Fitness trackers could benefit your heart health, study finds

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Scientists from the University of South Australia found fitness trackers, pedometers, and smart watches motivate us to exercise more and lose weight.

They found wearable activity trackers encourage people to walk up to 40 minutes more each day (approximately 1,800 more steps), resulting in an average 1 kg weight loss over five months.

Their findings underline the value of low-cost interventions to tackle a growing epidemic of health conditions partially caused by a lack of exercise, including heart disease stroke, type 2 diabetes, cancers, and mental illness.

The research is published in The Lancet Digital Health and was conducted by Ty Ferguson et al.

In the study, researchers reviewed almost 400 studies involving 164,000 people across the world using wearable activity trackers (WATs) to monitor their physical activity.

Despite the popularity of WATs, there is widespread skepticism about their effectiveness, accuracy, and whether they fuel obsessive behaviors and eating disorders, but the evidence is overwhelmingly positive.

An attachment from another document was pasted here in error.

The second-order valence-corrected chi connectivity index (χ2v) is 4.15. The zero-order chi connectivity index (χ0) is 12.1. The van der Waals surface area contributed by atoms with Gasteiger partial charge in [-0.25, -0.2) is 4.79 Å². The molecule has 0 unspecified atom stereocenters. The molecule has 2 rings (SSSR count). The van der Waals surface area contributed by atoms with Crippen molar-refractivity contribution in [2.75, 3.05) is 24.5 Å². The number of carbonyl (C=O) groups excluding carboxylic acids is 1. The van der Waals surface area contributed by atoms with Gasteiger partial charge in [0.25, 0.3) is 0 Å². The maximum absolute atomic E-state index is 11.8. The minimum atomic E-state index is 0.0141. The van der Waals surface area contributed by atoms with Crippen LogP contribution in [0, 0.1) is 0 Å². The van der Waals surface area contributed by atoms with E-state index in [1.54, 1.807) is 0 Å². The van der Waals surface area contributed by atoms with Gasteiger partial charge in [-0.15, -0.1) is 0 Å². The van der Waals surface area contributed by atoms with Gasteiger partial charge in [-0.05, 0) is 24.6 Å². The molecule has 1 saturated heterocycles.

But the overall results from the studies the team reviewed shows that wearable activity trackers are effective across all age groups and for long periods of time

They encourage people to exercise on a regular basis, to make it part of their routine and to set goals to lose weight.

The 1 kg weight loss may not seem a lot, but from a public health perspective, it is meaningful.

The average person gains about 0.5 kg a year in weight creep so losing 1 kg over five months is significant, especially when you consider that two-thirds of Australians are overweight or obese.

Between 2014 and 2020, the number of wearable activity trackers shipped worldwide increased by almost 1500%, translating to a global spend of $2.8 billion in 2020.

Apart from the extra physical activity and weight loss attributed to WATs, there is some evidence that fitness trackers also help lower blood pressure and cholesterol in people with type 2 diabetes and other health conditions.

The other reported benefit is that WATs improved depression and anxiety through an increase in physical activity.

If you care about heart health, please read studies that lowering blood pressure to this number can strongly reduce heart disease risk, and this weight-loss drug can help protect heart, reduce body fat.

For more information about heart health, please see recent studies about heart attack symptoms every woman needs to know, and results showing this inexpensive heart drug can help treat severe COVID-19.

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